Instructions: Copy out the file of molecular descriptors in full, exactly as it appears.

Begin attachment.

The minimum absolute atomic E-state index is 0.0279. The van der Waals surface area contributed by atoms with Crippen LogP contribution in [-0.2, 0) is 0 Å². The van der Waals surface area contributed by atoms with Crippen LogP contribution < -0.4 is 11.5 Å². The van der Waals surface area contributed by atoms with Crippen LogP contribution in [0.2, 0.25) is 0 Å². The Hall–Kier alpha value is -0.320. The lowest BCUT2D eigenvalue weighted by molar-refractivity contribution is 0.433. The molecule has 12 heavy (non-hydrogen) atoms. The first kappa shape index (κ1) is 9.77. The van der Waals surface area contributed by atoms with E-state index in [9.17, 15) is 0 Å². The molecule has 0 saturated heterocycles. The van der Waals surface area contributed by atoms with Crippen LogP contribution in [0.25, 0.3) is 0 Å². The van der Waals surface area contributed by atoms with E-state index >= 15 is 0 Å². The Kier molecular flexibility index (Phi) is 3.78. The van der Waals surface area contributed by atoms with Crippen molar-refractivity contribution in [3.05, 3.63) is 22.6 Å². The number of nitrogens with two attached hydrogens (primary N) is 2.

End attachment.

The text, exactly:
The minimum absolute atomic E-state index is 0.0279. The van der Waals surface area contributed by atoms with Crippen LogP contribution in [-0.2, 0) is 0 Å². The van der Waals surface area contributed by atoms with Crippen LogP contribution < -0.4 is 11.5 Å². The van der Waals surface area contributed by atoms with Crippen LogP contribution in [0.2, 0.25) is 0 Å². The Hall–Kier alpha value is -0.320. The lowest BCUT2D eigenvalue weighted by molar-refractivity contribution is 0.433. The molecule has 12 heavy (non-hydrogen) atoms. The first kappa shape index (κ1) is 9.77. The van der Waals surface area contributed by atoms with E-state index in [9.17, 15) is 0 Å². The molecule has 0 saturated heterocycles. The van der Waals surface area contributed by atoms with Crippen LogP contribution in [0.25, 0.3) is 0 Å². The van der Waals surface area contributed by atoms with E-state index >= 15 is 0 Å². The Kier molecular flexibility index (Phi) is 3.78. The van der Waals surface area contributed by atoms with Crippen molar-refractivity contribution in [3.05, 3.63) is 22.6 Å². The number of nitrogens with two attached hydrogens (primary N) is 2.